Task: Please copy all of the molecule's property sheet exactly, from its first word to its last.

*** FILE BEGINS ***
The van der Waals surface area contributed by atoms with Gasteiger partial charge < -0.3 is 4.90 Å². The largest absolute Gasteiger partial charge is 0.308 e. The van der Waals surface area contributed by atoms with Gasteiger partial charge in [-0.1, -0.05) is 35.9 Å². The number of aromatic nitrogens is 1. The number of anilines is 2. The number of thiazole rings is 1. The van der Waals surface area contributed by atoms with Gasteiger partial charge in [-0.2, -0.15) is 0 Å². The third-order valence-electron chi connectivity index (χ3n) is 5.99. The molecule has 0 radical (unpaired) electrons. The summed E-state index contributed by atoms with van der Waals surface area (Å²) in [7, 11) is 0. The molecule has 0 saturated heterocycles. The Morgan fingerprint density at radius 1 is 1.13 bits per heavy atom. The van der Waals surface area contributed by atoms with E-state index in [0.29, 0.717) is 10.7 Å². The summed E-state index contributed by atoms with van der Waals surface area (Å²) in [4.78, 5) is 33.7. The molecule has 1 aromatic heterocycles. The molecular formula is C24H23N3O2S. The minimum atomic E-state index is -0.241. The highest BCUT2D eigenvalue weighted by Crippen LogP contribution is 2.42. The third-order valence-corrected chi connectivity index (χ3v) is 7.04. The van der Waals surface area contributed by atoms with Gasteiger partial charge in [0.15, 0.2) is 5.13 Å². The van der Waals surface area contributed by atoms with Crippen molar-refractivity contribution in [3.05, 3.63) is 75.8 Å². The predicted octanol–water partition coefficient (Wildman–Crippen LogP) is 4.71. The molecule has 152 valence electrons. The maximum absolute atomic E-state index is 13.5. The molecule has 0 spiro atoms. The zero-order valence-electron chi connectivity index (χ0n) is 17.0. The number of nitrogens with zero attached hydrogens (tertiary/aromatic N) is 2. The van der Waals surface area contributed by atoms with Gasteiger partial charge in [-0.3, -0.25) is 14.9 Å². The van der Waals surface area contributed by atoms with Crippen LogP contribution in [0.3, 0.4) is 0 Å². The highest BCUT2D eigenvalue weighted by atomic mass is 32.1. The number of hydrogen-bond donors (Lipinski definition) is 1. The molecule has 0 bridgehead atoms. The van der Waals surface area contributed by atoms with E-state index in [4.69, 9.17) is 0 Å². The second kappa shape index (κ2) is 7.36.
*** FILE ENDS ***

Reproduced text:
The van der Waals surface area contributed by atoms with Gasteiger partial charge < -0.3 is 4.90 Å². The largest absolute Gasteiger partial charge is 0.308 e. The van der Waals surface area contributed by atoms with Gasteiger partial charge in [-0.1, -0.05) is 35.9 Å². The number of aromatic nitrogens is 1. The number of anilines is 2. The number of thiazole rings is 1. The van der Waals surface area contributed by atoms with Gasteiger partial charge in [-0.2, -0.15) is 0 Å². The third-order valence-electron chi connectivity index (χ3n) is 5.99. The molecule has 0 radical (unpaired) electrons. The summed E-state index contributed by atoms with van der Waals surface area (Å²) in [7, 11) is 0. The molecule has 0 saturated heterocycles. The Morgan fingerprint density at radius 1 is 1.13 bits per heavy atom. The van der Waals surface area contributed by atoms with E-state index in [0.29, 0.717) is 10.7 Å². The summed E-state index contributed by atoms with van der Waals surface area (Å²) in [4.78, 5) is 33.7. The molecule has 1 aromatic heterocycles. The molecular formula is C24H23N3O2S. The minimum atomic E-state index is -0.241. The highest BCUT2D eigenvalue weighted by Crippen LogP contribution is 2.42. The third-order valence-corrected chi connectivity index (χ3v) is 7.04. The van der Waals surface area contributed by atoms with Gasteiger partial charge in [0.15, 0.2) is 5.13 Å². The van der Waals surface area contributed by atoms with Crippen molar-refractivity contribution in [3.05, 3.63) is 75.8 Å². The predicted octanol–water partition coefficient (Wildman–Crippen LogP) is 4.71. The molecule has 152 valence electrons. The maximum absolute atomic E-state index is 13.5. The molecule has 0 spiro atoms. The zero-order valence-electron chi connectivity index (χ0n) is 17.0. The number of nitrogens with zero attached hydrogens (tertiary/aromatic N) is 2. The van der Waals surface area contributed by atoms with Gasteiger partial charge in [-0.3, -0.25) is 14.9 Å². The van der Waals surface area contributed by atoms with Crippen LogP contribution in [0.3, 0.4) is 0 Å². The highest BCUT2D eigenvalue weighted by atomic mass is 32.1. The number of hydrogen-bond donors (Lipinski definition) is 1. The molecule has 0 bridgehead atoms. The van der Waals surface area contributed by atoms with E-state index in [4.69, 9.17) is 0 Å². The second kappa shape index (κ2) is 7.36.